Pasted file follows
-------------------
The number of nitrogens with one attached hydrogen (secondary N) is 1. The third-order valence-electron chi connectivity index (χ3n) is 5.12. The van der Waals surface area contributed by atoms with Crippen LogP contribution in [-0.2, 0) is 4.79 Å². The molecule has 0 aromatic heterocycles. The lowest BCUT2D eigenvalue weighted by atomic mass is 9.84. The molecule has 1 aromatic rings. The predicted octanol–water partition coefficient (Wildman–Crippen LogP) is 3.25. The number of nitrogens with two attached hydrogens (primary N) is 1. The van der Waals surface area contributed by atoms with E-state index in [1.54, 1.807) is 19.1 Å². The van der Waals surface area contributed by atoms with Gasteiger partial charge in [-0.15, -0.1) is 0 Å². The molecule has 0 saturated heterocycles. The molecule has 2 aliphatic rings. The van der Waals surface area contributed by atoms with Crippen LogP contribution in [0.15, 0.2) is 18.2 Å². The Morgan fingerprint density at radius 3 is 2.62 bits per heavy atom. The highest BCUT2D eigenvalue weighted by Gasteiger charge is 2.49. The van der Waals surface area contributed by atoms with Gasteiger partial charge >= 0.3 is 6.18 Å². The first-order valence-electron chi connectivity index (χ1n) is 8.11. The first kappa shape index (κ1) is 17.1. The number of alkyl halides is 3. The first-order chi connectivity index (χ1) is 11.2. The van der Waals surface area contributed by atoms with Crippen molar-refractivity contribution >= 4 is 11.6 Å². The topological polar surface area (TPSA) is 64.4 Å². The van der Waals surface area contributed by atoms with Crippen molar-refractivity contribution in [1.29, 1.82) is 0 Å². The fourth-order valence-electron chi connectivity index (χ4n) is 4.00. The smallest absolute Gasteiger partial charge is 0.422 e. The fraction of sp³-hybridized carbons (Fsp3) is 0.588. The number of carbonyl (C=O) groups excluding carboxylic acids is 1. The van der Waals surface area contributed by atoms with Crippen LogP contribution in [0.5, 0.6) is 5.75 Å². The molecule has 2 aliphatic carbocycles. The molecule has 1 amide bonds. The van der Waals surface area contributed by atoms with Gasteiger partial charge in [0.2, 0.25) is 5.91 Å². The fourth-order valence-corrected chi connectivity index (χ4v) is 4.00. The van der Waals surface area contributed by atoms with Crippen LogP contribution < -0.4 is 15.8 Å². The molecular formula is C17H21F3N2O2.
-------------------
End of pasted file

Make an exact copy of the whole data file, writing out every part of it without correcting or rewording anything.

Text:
The number of nitrogens with one attached hydrogen (secondary N) is 1. The third-order valence-electron chi connectivity index (χ3n) is 5.12. The van der Waals surface area contributed by atoms with Crippen LogP contribution in [-0.2, 0) is 4.79 Å². The molecule has 0 aromatic heterocycles. The lowest BCUT2D eigenvalue weighted by atomic mass is 9.84. The molecule has 1 aromatic rings. The predicted octanol–water partition coefficient (Wildman–Crippen LogP) is 3.25. The number of nitrogens with two attached hydrogens (primary N) is 1. The van der Waals surface area contributed by atoms with E-state index in [1.54, 1.807) is 19.1 Å². The van der Waals surface area contributed by atoms with Gasteiger partial charge in [-0.15, -0.1) is 0 Å². The molecule has 0 saturated heterocycles. The molecule has 2 aliphatic rings. The van der Waals surface area contributed by atoms with Crippen LogP contribution in [0.15, 0.2) is 18.2 Å². The Morgan fingerprint density at radius 3 is 2.62 bits per heavy atom. The highest BCUT2D eigenvalue weighted by Gasteiger charge is 2.49. The van der Waals surface area contributed by atoms with Gasteiger partial charge >= 0.3 is 6.18 Å². The first-order valence-electron chi connectivity index (χ1n) is 8.11. The first kappa shape index (κ1) is 17.1. The number of alkyl halides is 3. The first-order chi connectivity index (χ1) is 11.2. The van der Waals surface area contributed by atoms with Crippen molar-refractivity contribution >= 4 is 11.6 Å². The topological polar surface area (TPSA) is 64.4 Å². The van der Waals surface area contributed by atoms with Crippen molar-refractivity contribution in [1.29, 1.82) is 0 Å². The fourth-order valence-electron chi connectivity index (χ4n) is 4.00. The smallest absolute Gasteiger partial charge is 0.422 e. The fraction of sp³-hybridized carbons (Fsp3) is 0.588. The number of carbonyl (C=O) groups excluding carboxylic acids is 1. The van der Waals surface area contributed by atoms with Crippen LogP contribution in [0.5, 0.6) is 5.75 Å². The molecule has 2 aliphatic carbocycles. The molecule has 1 amide bonds. The van der Waals surface area contributed by atoms with Gasteiger partial charge in [0.2, 0.25) is 5.91 Å². The fourth-order valence-corrected chi connectivity index (χ4v) is 4.00. The van der Waals surface area contributed by atoms with Crippen LogP contribution < -0.4 is 15.8 Å². The molecular formula is C17H21F3N2O2.